The trial court sustained Harbor's demurrer to the RICO cause of action without leave to amend on the ground Unocal had not alleged facts sufficient to constitute mail fraud and therefore had not alleged a “racketeering activity” required by RICO..  This petition followed.

DISCUSSION

I. OVERVIEW OF RICO.A. How Civil Liability Is Established Under Rico.

There was a time when it could be argued the Racketeering Influenced Corrupt Organization's Act (RICO) (18 U.S.C., §§ 1961–1968) only reached the activities of organized crime and enterprises affiliated with organized crime.   However, that is no longer the case.   The United States Supreme Court has made it clear RICO applies to “legitimate” businesses as well as mob-controlled enterprises.  (See Sedima, S.P.R.L. v. Imrex Co., (1985) 473 U.S. 479, 492, 105 S.Ct. 3275, 3283, 87 L.Ed.2d 346, see also Coffee, From Tort To Crime (1981) 19 Am.Crim.L.Rev. 117.)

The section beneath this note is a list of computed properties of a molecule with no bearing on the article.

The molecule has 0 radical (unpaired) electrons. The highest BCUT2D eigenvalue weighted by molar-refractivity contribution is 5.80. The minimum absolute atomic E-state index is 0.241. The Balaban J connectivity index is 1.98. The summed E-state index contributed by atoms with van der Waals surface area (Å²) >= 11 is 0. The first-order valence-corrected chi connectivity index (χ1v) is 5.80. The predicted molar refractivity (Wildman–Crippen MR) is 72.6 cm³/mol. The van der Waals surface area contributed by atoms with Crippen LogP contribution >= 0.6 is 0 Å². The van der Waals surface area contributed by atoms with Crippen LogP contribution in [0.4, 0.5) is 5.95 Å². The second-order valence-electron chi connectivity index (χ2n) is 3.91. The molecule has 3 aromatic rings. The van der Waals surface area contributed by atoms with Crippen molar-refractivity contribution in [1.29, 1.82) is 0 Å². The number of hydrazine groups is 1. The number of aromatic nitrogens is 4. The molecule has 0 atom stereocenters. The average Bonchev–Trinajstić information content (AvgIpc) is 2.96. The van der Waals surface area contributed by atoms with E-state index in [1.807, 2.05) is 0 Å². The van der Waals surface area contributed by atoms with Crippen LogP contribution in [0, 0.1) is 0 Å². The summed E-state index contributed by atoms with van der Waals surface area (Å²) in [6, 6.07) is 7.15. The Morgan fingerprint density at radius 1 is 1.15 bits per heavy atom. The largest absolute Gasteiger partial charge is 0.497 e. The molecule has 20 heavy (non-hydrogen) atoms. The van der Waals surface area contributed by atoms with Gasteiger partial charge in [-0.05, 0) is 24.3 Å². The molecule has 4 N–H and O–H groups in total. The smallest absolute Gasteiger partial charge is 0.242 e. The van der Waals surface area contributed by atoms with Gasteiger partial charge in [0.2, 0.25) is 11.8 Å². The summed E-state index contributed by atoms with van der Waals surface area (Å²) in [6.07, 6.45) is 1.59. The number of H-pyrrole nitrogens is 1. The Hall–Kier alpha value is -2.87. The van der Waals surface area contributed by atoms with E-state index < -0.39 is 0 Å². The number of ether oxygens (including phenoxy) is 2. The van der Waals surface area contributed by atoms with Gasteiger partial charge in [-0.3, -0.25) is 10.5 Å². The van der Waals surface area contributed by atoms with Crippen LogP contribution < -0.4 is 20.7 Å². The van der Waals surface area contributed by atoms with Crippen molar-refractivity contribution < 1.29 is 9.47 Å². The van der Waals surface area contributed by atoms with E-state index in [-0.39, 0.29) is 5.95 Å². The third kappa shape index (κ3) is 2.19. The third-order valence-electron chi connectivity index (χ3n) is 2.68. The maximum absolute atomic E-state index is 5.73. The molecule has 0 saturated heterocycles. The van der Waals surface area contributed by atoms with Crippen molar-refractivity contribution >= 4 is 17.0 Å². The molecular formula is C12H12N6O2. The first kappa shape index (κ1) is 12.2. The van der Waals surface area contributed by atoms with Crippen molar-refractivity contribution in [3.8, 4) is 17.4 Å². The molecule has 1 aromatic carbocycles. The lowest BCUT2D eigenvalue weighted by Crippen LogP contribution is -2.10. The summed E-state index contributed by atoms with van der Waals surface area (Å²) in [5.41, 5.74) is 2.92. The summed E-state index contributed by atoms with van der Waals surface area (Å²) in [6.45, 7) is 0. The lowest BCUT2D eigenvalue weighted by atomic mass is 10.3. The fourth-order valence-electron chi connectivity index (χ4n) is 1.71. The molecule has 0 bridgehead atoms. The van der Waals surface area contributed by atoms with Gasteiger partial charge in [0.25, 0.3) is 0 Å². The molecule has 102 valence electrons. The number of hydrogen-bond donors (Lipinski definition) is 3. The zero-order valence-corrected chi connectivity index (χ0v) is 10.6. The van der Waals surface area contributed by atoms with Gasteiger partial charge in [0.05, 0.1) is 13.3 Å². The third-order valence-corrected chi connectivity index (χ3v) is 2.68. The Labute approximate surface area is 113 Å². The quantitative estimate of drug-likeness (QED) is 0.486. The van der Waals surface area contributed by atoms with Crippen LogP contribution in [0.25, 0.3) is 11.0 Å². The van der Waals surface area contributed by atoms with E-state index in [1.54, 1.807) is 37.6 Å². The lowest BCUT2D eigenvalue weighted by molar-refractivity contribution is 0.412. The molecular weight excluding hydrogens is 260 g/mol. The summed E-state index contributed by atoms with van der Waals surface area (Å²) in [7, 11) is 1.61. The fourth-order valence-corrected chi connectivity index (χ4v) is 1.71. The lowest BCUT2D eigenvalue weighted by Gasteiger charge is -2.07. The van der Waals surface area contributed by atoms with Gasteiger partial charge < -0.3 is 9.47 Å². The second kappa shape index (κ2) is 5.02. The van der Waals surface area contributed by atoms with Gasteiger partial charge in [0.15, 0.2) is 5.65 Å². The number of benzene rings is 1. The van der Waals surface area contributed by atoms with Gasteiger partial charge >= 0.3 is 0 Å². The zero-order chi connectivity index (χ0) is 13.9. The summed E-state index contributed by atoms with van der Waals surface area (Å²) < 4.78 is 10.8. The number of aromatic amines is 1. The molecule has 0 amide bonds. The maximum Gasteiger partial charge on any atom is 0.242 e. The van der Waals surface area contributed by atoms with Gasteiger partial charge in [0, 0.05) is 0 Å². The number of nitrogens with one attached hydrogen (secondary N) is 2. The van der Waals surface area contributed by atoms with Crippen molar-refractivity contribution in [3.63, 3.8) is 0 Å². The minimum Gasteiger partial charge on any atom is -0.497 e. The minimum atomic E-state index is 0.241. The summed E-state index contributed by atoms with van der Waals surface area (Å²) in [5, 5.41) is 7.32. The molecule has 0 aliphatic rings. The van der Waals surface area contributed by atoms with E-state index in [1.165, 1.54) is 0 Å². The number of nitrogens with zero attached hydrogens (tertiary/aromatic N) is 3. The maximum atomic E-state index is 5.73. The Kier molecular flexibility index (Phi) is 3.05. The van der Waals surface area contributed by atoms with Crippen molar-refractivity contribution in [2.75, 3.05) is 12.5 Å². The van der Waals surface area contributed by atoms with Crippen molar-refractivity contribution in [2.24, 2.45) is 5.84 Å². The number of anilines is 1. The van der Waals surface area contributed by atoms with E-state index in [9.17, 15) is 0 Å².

RICO authorizes criminal penalties and civil remedies for violation of its provisions.   On the civil side, section 1964 allows a private party to recover treble damages and reasonable attorney's fees for injury sustained “in his business or property by reason of a violation of section 1962.”   Section 1962 makes it unlawful to use income derived through a “pattern of racketeering activity” to acquire, maintain or operate an enterprise engaged in interstate or foreign commerce or to conduct an enterprise engaged in interstate or foreign commerce through a pattern of racketeering activity.   “Racketeering activity” is defined as acts involving enumerated state and federal crimes including mail fraud.  (§ 1961(1).)   A “pattern of racketeering activity” requires at least two acts of racketeering activity within ten years of each other. (§ 1961(5).)   Thus, a RICO cause of action requires (1) an enterprise affecting interstate or foreign commerce;  (2) a pattern of racketeering activity, and;  (3) a nexus between the enterprise and the pattern of racketeering activity such as use of income acquired through a pattern of racketeering activity to operate the enterprise.  (Tyson & August, The Williams Act After RICO (etc.) (1983) 35 Hast.   L.J. 53, 74–75.)